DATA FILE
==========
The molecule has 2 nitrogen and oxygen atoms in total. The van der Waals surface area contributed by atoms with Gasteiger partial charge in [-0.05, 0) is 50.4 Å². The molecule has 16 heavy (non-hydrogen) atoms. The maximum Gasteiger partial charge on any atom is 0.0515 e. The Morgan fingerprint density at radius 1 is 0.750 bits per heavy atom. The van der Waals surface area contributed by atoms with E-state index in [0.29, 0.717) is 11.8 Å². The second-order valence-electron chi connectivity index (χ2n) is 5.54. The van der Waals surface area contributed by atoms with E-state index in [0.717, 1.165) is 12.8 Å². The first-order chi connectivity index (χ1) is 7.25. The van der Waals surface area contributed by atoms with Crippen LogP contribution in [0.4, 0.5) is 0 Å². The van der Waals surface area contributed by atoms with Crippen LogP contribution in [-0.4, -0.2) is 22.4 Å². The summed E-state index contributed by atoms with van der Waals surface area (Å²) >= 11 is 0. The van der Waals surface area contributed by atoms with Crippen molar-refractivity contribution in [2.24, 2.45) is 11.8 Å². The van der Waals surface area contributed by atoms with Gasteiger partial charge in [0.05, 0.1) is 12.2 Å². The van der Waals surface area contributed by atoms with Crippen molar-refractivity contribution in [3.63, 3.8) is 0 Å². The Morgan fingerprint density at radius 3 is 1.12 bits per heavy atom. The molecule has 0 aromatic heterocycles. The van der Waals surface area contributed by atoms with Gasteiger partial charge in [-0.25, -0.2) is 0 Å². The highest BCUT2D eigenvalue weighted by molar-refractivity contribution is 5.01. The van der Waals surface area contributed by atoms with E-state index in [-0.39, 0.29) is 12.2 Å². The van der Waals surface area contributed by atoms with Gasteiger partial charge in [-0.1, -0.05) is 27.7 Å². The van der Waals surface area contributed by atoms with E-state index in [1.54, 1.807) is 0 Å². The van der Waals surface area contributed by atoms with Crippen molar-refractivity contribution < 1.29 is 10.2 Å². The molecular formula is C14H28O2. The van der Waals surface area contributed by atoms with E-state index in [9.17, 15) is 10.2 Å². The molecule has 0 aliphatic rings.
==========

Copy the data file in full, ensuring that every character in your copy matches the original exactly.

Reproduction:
The molecule has 2 nitrogen and oxygen atoms in total. The van der Waals surface area contributed by atoms with Gasteiger partial charge in [-0.05, 0) is 50.4 Å². The molecule has 16 heavy (non-hydrogen) atoms. The maximum Gasteiger partial charge on any atom is 0.0515 e. The Morgan fingerprint density at radius 1 is 0.750 bits per heavy atom. The van der Waals surface area contributed by atoms with E-state index in [0.29, 0.717) is 11.8 Å². The second-order valence-electron chi connectivity index (χ2n) is 5.54. The van der Waals surface area contributed by atoms with E-state index in [0.717, 1.165) is 12.8 Å². The first-order chi connectivity index (χ1) is 7.25. The van der Waals surface area contributed by atoms with Crippen LogP contribution in [0.4, 0.5) is 0 Å². The van der Waals surface area contributed by atoms with Crippen LogP contribution in [-0.4, -0.2) is 22.4 Å². The summed E-state index contributed by atoms with van der Waals surface area (Å²) >= 11 is 0. The van der Waals surface area contributed by atoms with Crippen molar-refractivity contribution in [2.24, 2.45) is 11.8 Å². The van der Waals surface area contributed by atoms with Gasteiger partial charge in [0.05, 0.1) is 12.2 Å². The van der Waals surface area contributed by atoms with Crippen molar-refractivity contribution in [3.63, 3.8) is 0 Å². The Morgan fingerprint density at radius 3 is 1.12 bits per heavy atom. The molecule has 0 aromatic heterocycles. The van der Waals surface area contributed by atoms with Gasteiger partial charge in [-0.25, -0.2) is 0 Å². The highest BCUT2D eigenvalue weighted by molar-refractivity contribution is 5.01. The van der Waals surface area contributed by atoms with E-state index in [-0.39, 0.29) is 12.2 Å². The van der Waals surface area contributed by atoms with Gasteiger partial charge in [-0.1, -0.05) is 27.7 Å². The van der Waals surface area contributed by atoms with E-state index in [1.54, 1.807) is 0 Å². The van der Waals surface area contributed by atoms with Crippen molar-refractivity contribution < 1.29 is 10.2 Å². The molecular formula is C14H28O2. The van der Waals surface area contributed by atoms with E-state index in [9.17, 15) is 10.2 Å². The molecule has 0 aliphatic rings.